Like other organizations, company A has several business units, each of which has a range of initiatives that mainly impact their own business unit. However, some of these also impact other business units. At the same time, there is a company-wide body or governance group that determines which intiatives are to be funded centrally and are of higher priority, depending on the initiative benefit case, strategic importance and overall business value.
Towards the end of the year every year, there seems to be a phenomenon emerging in this company. Within an agile environment there are many agile teams are working in self-driven teams iterating on various changes. Many of the initaitives are also focused on delivering changes that impact frontline staff that work directly with customers. Most of these initiatives are aiming to implement the change prior to the end of the calendar year as the peak customer volume for this financial services firm tends to be between December and February. The idea is that if the changes were rolled out prior to December, then the change would take place in time to capture the peak volumes and therefore provide a quick realisation of benefits.
However, the scenario is that in true agile form, there is bound to be delays in each iteration. As each agile team starts to work through and iterate on the change, often there are technical delays or that the team realizes that the scope of the project requires a longer period of time to deliver. As a result, it is common to delay the eventual initiative go-live. When there are several initiatives aiming to go-live prior to the December period, this becomes a peak change impact period for the business. This means that there are simply too many initiatives trying to launch at the same time, causing operational performance challenges and business risks.
So how has Company A managed this situation?
Armed with the quantitative data of the impacts of every initiative, programs, projects and initiatives, the picture was clear in terms of what this meant to the business. The frontline staff, as well as team leaders of the frontline, will require significant time away from their normal duties to understand, digest and embed the various changes. This presents real challenges in terms of ensuring the right resourcing given the number of hours required to undergo changes. The business also has historical data of what happened last time this level of change had impacted the business and what this meant to business performance. The data also included the overall operational environment and any challenges including customer volumes, performance trends, etc.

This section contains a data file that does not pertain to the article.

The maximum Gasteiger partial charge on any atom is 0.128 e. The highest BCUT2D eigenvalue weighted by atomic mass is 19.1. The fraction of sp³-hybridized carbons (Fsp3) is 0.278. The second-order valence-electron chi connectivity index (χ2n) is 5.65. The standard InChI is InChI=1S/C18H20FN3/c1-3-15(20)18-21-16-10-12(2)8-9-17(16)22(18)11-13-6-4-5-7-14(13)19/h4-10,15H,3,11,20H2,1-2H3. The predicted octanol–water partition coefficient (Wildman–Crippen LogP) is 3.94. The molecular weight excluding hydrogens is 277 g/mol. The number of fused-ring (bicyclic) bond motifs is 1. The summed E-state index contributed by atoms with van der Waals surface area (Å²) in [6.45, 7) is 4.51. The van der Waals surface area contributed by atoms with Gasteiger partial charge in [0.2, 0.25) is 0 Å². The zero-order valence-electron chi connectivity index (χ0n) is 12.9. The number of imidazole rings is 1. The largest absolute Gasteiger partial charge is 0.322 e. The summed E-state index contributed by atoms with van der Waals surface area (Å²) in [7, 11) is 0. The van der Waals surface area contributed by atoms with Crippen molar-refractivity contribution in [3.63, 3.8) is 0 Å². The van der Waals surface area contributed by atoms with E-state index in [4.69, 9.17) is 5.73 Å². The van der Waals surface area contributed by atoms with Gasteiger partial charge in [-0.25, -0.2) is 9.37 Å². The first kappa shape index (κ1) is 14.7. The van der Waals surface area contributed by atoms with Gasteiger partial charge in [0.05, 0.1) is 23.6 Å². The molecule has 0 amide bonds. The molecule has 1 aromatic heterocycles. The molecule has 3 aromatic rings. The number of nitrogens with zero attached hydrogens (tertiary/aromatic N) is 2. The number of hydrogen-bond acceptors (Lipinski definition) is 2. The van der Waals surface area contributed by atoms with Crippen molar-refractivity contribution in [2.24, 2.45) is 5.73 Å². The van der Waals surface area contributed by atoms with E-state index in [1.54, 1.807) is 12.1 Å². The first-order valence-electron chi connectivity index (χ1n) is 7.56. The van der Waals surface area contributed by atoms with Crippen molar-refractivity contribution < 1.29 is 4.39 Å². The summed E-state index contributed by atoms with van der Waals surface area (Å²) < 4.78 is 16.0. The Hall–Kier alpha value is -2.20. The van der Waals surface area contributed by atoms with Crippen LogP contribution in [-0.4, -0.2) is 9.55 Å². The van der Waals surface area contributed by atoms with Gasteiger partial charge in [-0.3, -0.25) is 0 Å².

A series of governance session was organized to zoom in on this specific scenario consisting of project delivery managers, change management, business leaders and other support professionals (e.g.initiatives risk). The session focused on discussing the various business risks and how to mitigate these risks, including prioritizing agreed critical initiatives, understanding sequencing implications, and de-prioritizing non-critical initiatives. With each meeting, there was also continuing delays for some initiatives (again, in true agile form). As these potential or actual delays were socialized and shared, stakeholders kept updating their plan of attack to ensure the was an effective way of managing the situation.
The role of the change practitioner
The change management professional’s role in this context is to lead and facilitate the discussion of the governance and stakeholders so that there is clarity of what the data is telling us, what options we have to deal with it, and agreed actions forward. Program managers play a role in sharing ongoing progress in initiatives. Business stakeholders also play a critical role in understanding, accepting and agreeing to any actions, as well as sharing any shifting business performance priorities. However, the change professional plays a key role as the core of the problem as about managing and coordinating the amount and pace of change at a given point in time.
There was a series of solutions proposed to manage this overall peak change period:
1) Less critical initaitives were either pushed out or stopped. This lead to various re-planning exercises
2) Higher priority initaitives were clarified and agreed
3) A set of communication and engagement actions were proposed to better engage the impacted teams to help them joint-the-dots around the myriad of changes and what these meant
4) Careful and continual monitoring and reporting of business performance was emphasized to track the outcome of the changes
The illustrated case for Company A is a very common scenario for a lot of organizations within an agile environment. Initiatives cannot operate in silos if we adopt a user-lens in managing change and the impacts of change. This case illustrates how critical it is to have strong data that tells a clear story of what is going to happen to the business and what it means. Data enables effective and strategic conversations. Data also provides significant power and value in putting change management at the driving seat of business management.